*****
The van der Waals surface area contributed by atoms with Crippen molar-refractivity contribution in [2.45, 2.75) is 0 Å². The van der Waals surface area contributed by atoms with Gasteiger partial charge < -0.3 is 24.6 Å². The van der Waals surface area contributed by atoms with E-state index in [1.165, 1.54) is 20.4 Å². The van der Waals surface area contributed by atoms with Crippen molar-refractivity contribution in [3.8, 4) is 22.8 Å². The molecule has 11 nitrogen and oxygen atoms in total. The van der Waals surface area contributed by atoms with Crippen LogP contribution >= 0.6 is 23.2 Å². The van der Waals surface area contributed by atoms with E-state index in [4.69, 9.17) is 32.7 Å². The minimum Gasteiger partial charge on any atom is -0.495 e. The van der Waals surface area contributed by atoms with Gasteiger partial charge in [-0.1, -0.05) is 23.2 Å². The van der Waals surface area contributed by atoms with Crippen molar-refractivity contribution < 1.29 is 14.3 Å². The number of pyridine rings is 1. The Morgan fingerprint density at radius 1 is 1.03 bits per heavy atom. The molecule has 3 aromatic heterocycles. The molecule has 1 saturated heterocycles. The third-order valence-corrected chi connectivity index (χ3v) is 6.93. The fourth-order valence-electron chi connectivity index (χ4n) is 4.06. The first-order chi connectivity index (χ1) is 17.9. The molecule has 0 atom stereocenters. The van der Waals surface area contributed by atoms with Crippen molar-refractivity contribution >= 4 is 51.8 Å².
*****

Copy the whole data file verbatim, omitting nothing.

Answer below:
The van der Waals surface area contributed by atoms with Crippen molar-refractivity contribution in [2.45, 2.75) is 0 Å². The van der Waals surface area contributed by atoms with Gasteiger partial charge < -0.3 is 24.6 Å². The van der Waals surface area contributed by atoms with E-state index in [1.165, 1.54) is 20.4 Å². The van der Waals surface area contributed by atoms with Crippen molar-refractivity contribution in [3.8, 4) is 22.8 Å². The molecule has 11 nitrogen and oxygen atoms in total. The van der Waals surface area contributed by atoms with Crippen LogP contribution >= 0.6 is 23.2 Å². The van der Waals surface area contributed by atoms with E-state index in [4.69, 9.17) is 32.7 Å². The minimum Gasteiger partial charge on any atom is -0.495 e. The van der Waals surface area contributed by atoms with Gasteiger partial charge in [-0.1, -0.05) is 23.2 Å². The van der Waals surface area contributed by atoms with Crippen molar-refractivity contribution < 1.29 is 14.3 Å². The number of pyridine rings is 1. The Morgan fingerprint density at radius 1 is 1.03 bits per heavy atom. The molecule has 3 aromatic heterocycles. The molecule has 1 saturated heterocycles. The third-order valence-corrected chi connectivity index (χ3v) is 6.93. The fourth-order valence-electron chi connectivity index (χ4n) is 4.06. The first-order chi connectivity index (χ1) is 17.9. The molecule has 0 atom stereocenters. The van der Waals surface area contributed by atoms with Crippen molar-refractivity contribution >= 4 is 51.8 Å².